Rumours of a split between Rory McIlroy and Horizon Sports Management have been rife in tour circles for weeks.
But while the Irish Independent felt confident enough legally to go with the story this morning that McIlroy is planning to go out on his own and manage his affairs, it’s highly unlikely that he will comment on any plans he may have when he turns up at Wentworth for the BMW PGA next week. He denied the rumours when asked by reporters at The Players Championship last week.
The world No 2’s contract with the Dublin-based boutique company and any move to leave and set up on his own is a legal minefield, we have been told.
Horizon boss Conor Ridge, who has not been returning texts, calls or emails requesting an interview for several weeks, gave the Irish Independent a no-comment style comment last night which presumably gave the Dublin-based national enough confidence to go to print.
“We simply do not comment on industry rumours or speculation,” he insisted. “Horizon Sports Management always has and always will give first priority to the confidentiality of its clients.”
Ridge’s coments echo his response to a request for comment on McIlroy’s move to Nike last year - we don’t comment on speculation.
An end to the relationship between the two-time major winner and his management, which many insiders insist is a fact, would require an exit strategy “that will save face” for both sides.
Horizon employs 12 people but neither Ridge, his No 2 Colin Morrissey or Sean O’Flaherty, the agent who works closely with McIlroy in the field and was on site during his Honda Classic walkout, would respond to enquiries until last night’s “no comment” by the management company’s founder.
What is true is that managing McIlroy has been challenging from the start.
ISM’s Andrew “Chubby Chandler” signed the 18-year old in 2007 and held on to him until November 2011 when he made the surprising move to boutique firm Horizon.
McIlroy was reportedly unhappy with the way his brand was being handled and joined his friend Graeme McDowell at Horizon, going on to win his second major last year as well as Player of the Year honours on both sides of the Atlantic. He had become world No 1 earlier that season.
New deals were struck with Nike and more recently Omega and Bose, making McIlroy the third richest active golfer according to Sport Illustrated’s recent rankings of sport’s richest athletes. Long-standing sponsors that supported him from the start of his career, have been phased out gradually.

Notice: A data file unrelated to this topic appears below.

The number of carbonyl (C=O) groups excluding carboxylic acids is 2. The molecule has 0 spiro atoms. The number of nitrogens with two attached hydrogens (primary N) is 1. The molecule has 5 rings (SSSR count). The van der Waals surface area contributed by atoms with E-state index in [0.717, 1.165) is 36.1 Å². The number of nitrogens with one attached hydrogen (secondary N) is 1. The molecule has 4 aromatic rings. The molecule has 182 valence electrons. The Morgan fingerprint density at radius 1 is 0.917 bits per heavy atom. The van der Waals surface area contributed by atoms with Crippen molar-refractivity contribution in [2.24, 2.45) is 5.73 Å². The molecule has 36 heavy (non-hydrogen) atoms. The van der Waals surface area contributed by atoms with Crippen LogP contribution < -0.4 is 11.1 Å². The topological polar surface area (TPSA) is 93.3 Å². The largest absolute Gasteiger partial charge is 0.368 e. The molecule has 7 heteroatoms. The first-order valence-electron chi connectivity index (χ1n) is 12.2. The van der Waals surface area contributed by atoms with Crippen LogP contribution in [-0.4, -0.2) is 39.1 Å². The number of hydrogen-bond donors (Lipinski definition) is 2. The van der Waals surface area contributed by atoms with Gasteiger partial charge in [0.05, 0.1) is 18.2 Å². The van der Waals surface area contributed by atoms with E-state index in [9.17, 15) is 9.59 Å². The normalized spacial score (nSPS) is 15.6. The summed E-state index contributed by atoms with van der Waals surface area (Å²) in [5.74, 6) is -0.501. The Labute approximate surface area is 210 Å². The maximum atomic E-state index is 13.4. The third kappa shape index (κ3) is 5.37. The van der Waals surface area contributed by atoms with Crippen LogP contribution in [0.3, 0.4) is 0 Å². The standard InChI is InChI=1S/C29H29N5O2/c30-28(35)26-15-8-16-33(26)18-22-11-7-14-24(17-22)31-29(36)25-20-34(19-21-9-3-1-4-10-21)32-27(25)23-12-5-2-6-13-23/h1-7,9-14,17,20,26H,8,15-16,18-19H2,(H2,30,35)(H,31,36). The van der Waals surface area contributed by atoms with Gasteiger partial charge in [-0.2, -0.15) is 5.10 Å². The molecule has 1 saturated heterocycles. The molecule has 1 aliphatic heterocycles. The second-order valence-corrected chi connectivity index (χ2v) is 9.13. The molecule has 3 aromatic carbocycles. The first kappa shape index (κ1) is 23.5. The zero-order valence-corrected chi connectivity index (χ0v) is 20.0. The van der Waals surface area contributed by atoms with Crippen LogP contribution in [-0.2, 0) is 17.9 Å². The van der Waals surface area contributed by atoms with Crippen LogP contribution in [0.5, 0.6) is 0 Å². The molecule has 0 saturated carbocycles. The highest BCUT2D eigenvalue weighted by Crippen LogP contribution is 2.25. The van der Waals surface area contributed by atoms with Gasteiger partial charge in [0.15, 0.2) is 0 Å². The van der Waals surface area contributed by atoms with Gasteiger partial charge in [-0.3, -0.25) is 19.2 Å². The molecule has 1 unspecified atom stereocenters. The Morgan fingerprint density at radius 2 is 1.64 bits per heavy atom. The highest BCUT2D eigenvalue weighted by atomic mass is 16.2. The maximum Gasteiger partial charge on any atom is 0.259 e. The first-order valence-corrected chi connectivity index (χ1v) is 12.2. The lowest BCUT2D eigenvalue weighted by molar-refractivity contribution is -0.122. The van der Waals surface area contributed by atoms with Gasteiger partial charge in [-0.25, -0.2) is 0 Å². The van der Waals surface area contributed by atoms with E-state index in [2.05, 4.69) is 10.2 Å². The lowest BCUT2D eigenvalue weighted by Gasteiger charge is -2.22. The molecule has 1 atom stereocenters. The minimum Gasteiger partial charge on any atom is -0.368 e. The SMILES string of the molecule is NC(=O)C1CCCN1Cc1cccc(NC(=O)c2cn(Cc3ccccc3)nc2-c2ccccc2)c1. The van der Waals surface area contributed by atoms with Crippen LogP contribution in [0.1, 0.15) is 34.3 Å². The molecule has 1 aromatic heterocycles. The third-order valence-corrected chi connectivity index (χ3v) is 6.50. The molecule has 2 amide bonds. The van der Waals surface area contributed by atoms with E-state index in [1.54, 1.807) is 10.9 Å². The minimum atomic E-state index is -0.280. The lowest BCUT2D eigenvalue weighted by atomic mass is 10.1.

Only Tiger Woods and Phil Mickelson have earned more than McIlroy over the last 10 months with the 24-year old’s earnings from July 1 2012 to April 21 2013 estimated by the magazine at $33,336,796 compared to $40,839,027 for Woods and $39,528,000.
SportsPro Magazine also rates McIlroy third in its list of the world’s most marketable athlete behind Brazilian footballer Neymar, believed to be on his way to FC Barcelona next season, and Lionel Messi, winner of the last four Ballon D’Or.
McIlroy’s form has been poor this year by his high standards and he now trails Woods by a considerable margin in the world rankings having lost his world No 1 status when Woods won the Arnold Palmer Invitational at the end of March.
What is clear is that McIlroy has always been regarded as headstrong by those who have worked closely with him since he burst on the scene in 2007.
As Ridge told The New York Times’s Karen Krouse earlier this year, in a piece headlined “The Branding of Rory McIlroy”, “he’s the boss.”
McIlroy’s comments in the media have generated plenty of controversy and his stance on who he might represent in the 2016 Olympic Games has arguably reduced his fanbase in the Republic of Ireland.
Close friends contacted by me recently confirmed that they have not been in touch with McIlroy for weeks, “unfortunately”, said one.
The Holywood Co Down native is selling his home outside Belfast and now spends all his time at his new home in Florida.
He is scheduled to play in the Irish Open at Carton House next month alongside Horizon stablemates Graeme McDowell, Shane Lowry and Ross Fisher.
And while his affairs have always been handled by Horizon by outsourcing to the best brains in the business, he is clearly determined to have more hands on control.
What has been clear to those of us in the media is that he needs better PR and media advice.
Whatever happens, talk of a split is distraction he could do without ahead of the meat of the season. Perhaps, like his move to put all 14 Nike clubs in the bag at once, he simply wants to “get it all settled and have it over and done with.”